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I am trying to reduce the cpu/memory load on my web server, and I am wondering if I should host my images on a CDN instead of my webserver. Does serving these images take up much CPU/memory?

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How long is a piece of string? (The issue is that you ask if it takes up "much" CPU/memory. It takes some, but whether that's a lot depends on how many images, how big they are, how often they're being served, how powerful your server's CPU is, how much RAM it has, and so on.) – David Schwartz Mar 4 '13 at 7:20
Amazon EC2 Medium instance, /w 4GB ram, dual core xeon at 2.4ghz,, images aren't big, general website template type stuff. – Baconbeastnz Mar 4 '13 at 7:23
If you are going with amazon anyway, consider using S3 (and probably CF on top) as a bulk static webserver. – rackandboneman Mar 4 '13 at 9:48
up vote 4 down vote accepted

CDNs mostly save you bandwidth and latency (by placing the content closer to the user). If they end up saving you significant amounts of CPU time or memory, that's usually going to mean that you aren't scaling to the number of users, or there's a sub optimal webserver config in place.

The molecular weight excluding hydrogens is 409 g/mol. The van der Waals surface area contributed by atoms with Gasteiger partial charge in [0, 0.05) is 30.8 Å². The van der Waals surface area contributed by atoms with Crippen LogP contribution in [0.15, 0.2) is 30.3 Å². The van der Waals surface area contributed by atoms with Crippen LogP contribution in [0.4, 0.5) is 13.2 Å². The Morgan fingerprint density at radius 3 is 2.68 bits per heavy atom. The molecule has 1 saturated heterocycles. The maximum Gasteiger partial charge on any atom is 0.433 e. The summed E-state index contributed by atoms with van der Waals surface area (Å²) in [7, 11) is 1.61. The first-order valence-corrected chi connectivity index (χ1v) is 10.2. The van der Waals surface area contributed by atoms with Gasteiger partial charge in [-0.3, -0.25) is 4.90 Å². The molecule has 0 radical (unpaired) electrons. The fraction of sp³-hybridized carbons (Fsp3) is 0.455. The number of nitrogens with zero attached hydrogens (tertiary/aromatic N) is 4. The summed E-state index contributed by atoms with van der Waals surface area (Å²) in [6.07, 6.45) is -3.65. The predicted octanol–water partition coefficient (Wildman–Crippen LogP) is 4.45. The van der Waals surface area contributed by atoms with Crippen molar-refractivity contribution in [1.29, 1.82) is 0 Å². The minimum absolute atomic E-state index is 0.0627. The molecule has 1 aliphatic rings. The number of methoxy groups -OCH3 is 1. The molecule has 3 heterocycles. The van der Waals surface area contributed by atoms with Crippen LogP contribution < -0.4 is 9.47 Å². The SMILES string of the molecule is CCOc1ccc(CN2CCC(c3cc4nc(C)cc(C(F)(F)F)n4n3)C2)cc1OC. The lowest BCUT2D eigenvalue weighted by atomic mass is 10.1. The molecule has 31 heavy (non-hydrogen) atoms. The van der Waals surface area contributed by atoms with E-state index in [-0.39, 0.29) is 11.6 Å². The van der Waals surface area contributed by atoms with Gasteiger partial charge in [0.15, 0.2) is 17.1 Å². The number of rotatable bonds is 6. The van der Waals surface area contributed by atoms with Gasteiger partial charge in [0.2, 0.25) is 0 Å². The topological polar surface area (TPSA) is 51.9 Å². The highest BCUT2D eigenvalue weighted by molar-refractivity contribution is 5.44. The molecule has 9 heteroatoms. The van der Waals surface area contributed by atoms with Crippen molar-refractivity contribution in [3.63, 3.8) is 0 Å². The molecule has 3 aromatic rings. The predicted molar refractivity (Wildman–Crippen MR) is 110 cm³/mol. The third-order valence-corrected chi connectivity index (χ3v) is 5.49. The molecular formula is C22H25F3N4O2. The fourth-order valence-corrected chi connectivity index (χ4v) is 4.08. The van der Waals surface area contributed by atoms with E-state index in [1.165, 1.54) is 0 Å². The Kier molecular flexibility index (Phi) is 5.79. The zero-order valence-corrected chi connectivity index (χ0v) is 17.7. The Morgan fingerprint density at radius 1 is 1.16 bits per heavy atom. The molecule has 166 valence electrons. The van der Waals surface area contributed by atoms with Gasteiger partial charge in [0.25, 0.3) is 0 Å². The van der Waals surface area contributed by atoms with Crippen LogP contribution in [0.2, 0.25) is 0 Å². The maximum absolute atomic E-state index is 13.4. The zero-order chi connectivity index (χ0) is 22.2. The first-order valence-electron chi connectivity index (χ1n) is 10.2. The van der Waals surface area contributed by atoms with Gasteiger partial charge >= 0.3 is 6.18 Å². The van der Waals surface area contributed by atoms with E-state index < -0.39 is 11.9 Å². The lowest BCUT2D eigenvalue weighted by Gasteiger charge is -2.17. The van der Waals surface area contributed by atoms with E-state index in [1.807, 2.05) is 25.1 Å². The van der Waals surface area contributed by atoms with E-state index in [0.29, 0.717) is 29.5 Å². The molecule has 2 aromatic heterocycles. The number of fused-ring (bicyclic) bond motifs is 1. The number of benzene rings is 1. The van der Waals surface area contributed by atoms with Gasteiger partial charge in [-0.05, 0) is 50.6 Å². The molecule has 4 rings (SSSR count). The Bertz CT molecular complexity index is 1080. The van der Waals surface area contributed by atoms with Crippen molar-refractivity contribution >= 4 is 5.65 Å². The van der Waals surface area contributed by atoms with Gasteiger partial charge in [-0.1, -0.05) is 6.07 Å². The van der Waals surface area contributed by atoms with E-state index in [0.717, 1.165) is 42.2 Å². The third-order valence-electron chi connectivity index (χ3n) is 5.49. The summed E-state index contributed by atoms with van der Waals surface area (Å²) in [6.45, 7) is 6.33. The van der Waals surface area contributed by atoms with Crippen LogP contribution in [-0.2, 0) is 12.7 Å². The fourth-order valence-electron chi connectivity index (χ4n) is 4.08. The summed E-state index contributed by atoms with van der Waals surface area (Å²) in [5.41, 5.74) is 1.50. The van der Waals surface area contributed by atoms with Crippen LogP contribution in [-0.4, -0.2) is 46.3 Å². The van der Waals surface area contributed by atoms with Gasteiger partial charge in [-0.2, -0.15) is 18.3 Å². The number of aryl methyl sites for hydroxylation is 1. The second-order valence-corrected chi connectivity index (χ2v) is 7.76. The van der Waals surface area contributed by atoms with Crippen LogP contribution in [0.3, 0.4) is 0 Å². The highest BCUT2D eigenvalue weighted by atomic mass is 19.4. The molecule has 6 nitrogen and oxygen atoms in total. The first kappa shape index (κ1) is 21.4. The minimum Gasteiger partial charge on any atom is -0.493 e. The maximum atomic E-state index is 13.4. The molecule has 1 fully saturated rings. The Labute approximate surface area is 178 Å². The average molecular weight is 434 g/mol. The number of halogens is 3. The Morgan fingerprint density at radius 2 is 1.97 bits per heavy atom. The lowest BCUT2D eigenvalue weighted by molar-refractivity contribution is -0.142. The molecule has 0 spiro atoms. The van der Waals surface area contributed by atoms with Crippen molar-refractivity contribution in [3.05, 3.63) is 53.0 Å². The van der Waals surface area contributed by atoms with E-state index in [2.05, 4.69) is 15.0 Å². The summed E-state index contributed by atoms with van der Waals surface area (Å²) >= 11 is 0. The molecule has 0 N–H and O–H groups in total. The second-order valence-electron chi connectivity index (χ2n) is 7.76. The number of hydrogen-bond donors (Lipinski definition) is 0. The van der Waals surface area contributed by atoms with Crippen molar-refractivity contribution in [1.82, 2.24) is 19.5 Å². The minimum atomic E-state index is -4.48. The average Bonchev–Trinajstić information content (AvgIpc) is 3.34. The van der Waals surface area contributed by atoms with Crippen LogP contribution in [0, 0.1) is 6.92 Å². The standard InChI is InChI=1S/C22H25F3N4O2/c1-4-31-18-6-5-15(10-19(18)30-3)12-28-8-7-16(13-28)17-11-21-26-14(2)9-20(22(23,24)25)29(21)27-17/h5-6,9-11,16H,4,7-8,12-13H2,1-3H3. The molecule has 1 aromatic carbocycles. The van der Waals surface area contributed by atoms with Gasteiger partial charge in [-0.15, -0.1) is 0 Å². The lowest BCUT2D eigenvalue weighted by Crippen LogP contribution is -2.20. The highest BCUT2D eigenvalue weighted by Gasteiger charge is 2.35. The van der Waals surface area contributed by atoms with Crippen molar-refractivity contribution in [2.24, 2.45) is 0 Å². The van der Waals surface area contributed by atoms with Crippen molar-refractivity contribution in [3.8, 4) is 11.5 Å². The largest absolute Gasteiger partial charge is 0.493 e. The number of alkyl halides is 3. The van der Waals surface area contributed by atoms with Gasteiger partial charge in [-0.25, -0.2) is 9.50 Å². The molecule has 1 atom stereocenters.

When dealing with load problems, you really have to identify the exact source of the problem and decide how to grow things from there. I understand that asking this question was part of that process for you, but a better question to pose would be something like this:

"I have X web-server+operating system, it is configured with Y clustering and is designed to perform function Z. Lately I've been running into problems with CPU and memory usage. How would I begin to identify what is generating the load?"

The more specific the scope you can make the question (and detail about your setup+its configuration), the better results you'll get. Just make sure you've reviewed the similar questions on this site first.

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CDN's generally have more of an impact on your bandwidth (which is handy if it's limited), and is meant to improve the browsing experience of your users.

That being said, if you have a lot of static text-based content that you would be serving compressed, then serving those from a CDN could alleviate that burden. HTTP compression doesn't generally take a huge amount of overhead, but a CDN can handle this and caching for you.

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